Norwood, MA, U.S.A. --- (METERING.COM) --- May 26, 2009 - New simultaneous sampling analog-to-digital converters (ADCs) that simplify the design of next generation powerline monitoring systems have been introduced by Analog Devices, Inc.
The need for more efficient utility substations and smart grid management is growing as worldwide electricity demand increases. Electric utility companies need powerline monitoring systems to monitor and control energy consumption, cost, and quality, as well as to protect expensive equipment from power surges and severe storms.
Available in eight, six or four channel options, the 16 bit, eight channel AD7606 and 14 bit, eight channel AD7607 simultaneous sampling ADCs achieve signal-to-noise ratio (SNR) performance of 90 dB. The optional oversampling mode further improves SNR performance, reduces code spread, and enhances anti-alias rejection. Multi-channel integration facilitates three-phase current and voltage measurement and neutral monitoring in substation equipment. This enables powerline monitoring systems to observe and manage abnormal events occurring on a power grid, such as electrical faults or short circuits.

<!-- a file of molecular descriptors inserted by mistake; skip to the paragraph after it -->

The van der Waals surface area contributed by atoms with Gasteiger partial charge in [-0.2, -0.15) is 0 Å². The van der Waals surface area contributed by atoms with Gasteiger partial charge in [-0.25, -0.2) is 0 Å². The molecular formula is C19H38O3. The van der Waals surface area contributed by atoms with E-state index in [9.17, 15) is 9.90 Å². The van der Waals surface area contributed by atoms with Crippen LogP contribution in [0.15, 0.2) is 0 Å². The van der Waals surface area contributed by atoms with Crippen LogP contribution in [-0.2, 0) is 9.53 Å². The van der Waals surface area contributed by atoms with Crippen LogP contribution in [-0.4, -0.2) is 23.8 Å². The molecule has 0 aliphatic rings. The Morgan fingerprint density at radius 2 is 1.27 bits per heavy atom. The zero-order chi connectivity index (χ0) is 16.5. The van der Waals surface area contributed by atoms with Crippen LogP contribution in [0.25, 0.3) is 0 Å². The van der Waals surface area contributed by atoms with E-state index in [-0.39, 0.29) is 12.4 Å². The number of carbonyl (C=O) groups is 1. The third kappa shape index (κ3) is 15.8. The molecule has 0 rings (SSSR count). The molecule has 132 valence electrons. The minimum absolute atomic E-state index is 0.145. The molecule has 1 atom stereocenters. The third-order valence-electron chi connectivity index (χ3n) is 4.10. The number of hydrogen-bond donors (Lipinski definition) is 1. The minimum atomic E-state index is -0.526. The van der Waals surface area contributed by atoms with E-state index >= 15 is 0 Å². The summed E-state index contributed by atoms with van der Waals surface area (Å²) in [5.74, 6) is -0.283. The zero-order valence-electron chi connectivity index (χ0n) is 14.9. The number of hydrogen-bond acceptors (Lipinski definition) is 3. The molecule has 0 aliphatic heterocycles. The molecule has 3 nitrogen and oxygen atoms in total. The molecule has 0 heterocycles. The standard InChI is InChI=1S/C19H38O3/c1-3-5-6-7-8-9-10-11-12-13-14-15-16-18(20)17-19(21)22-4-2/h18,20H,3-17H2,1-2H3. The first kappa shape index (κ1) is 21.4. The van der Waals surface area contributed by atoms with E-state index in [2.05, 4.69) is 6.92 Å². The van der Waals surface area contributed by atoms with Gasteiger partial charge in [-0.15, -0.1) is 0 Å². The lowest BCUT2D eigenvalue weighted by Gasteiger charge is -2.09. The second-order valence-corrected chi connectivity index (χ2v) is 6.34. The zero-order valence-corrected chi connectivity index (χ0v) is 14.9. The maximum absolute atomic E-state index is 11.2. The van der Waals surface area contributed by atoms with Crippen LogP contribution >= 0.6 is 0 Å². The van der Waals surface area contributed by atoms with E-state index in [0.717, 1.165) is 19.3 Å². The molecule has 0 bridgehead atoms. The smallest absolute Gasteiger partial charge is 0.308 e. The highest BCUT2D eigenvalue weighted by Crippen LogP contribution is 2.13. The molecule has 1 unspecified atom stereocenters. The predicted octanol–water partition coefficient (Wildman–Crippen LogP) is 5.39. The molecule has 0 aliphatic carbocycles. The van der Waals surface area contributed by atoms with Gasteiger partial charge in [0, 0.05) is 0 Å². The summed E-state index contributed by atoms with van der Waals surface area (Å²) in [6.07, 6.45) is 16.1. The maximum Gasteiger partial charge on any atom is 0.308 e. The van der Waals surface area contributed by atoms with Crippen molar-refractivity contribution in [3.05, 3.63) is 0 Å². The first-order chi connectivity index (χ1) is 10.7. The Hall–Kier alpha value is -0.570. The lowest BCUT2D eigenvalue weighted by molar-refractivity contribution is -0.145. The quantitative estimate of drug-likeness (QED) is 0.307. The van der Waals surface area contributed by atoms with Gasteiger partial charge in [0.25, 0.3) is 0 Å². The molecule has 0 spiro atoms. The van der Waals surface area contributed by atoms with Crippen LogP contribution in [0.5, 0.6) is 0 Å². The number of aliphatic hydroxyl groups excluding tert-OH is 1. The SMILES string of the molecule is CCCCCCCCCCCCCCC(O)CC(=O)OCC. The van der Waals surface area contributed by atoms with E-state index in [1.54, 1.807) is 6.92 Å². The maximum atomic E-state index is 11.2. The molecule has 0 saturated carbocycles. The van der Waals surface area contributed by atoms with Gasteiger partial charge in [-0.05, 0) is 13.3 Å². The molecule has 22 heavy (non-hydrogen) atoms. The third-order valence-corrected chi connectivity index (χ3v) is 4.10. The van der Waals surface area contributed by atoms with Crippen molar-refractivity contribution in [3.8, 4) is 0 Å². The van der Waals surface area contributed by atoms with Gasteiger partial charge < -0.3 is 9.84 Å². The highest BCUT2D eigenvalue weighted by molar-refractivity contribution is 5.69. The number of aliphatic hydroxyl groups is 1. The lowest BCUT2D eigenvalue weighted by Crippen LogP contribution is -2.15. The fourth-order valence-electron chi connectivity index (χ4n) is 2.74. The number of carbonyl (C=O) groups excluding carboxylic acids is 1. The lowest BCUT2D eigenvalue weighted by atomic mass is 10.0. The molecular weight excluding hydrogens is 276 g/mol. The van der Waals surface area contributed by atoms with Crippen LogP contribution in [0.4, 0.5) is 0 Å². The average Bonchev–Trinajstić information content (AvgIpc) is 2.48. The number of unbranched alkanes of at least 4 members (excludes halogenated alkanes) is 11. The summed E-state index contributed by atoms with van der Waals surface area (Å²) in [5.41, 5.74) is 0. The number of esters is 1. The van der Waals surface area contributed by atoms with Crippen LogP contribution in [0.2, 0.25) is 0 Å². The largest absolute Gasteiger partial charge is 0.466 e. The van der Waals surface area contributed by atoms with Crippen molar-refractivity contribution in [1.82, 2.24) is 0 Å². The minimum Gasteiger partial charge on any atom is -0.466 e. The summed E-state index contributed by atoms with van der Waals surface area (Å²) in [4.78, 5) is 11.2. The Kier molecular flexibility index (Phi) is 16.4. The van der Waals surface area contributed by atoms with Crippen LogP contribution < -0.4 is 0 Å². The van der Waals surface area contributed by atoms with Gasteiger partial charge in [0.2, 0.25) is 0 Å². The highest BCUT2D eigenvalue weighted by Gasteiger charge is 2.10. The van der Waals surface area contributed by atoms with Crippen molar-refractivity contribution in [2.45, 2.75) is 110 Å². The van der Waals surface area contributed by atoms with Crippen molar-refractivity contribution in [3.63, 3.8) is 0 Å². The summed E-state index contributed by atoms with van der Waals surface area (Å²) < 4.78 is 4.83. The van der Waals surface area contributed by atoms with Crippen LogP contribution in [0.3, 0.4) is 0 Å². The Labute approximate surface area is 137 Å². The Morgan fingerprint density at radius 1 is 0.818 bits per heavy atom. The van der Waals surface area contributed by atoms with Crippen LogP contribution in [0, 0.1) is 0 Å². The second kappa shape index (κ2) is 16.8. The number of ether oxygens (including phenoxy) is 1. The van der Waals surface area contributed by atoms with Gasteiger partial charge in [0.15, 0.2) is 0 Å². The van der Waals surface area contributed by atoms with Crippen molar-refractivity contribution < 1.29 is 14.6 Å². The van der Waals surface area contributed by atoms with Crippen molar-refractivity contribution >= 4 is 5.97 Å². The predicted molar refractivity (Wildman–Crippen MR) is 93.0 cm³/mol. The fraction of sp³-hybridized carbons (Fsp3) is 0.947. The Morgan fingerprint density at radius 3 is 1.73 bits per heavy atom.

“The new simultaneous sampling ADCs provide the resolution and performance needed for next generation power line monitoring system designs that ensure the reliable delivery of electricity to millions of people in nearly all corners of the world,” said Leo McHugh, product line director, precision signal processing, Analog Devices.
The AD7606 and AD7607 ADCs operate on a 5 V analog supply, 1.8 V to 5 V logic supply, and feature a front-end, anti-alias filter with high input impedance and input clamp to ±16.5 V. In addition, an internal reference and a reduced decoupling capacitor requirement provide a higher level of integration compared to alternative solutions. The new devices offer true bipolar analog input ranges of ±5 V and ±10 V that allow for the preservation of phase information while sampling bipolar voltages and currents over a wide dynamic range.
Other features include on-chip LDOs (low drop out regulators), a reference and reference buffer, track-and-hold circuitry, signal conditioning circuitry, on-chip conversion clock, and high speed parallel and serial interfaces. The new devices also feature low noise, high input impedance (independent of sample rate), signal scaling amplifiers that provide 10 kHz input bandwidth (–3 dB), and 1 MΩ analog input impedance with only 0.1% gain error and 0.01% offset error.
The AD7606 and AD7607 ADCs integrate a front-end, anti-alias filter with attenuation of approximately 40 dB while sampling at a fast throughput rate up to 200 kSPS. The conversion process and data acquisition are controlled using CONVST signals and an internal oscillator. Two CONVST pins allow the simultaneous sampling of all eight analog inputs or two groups of four analog input channels to allow for phase differences between transformers.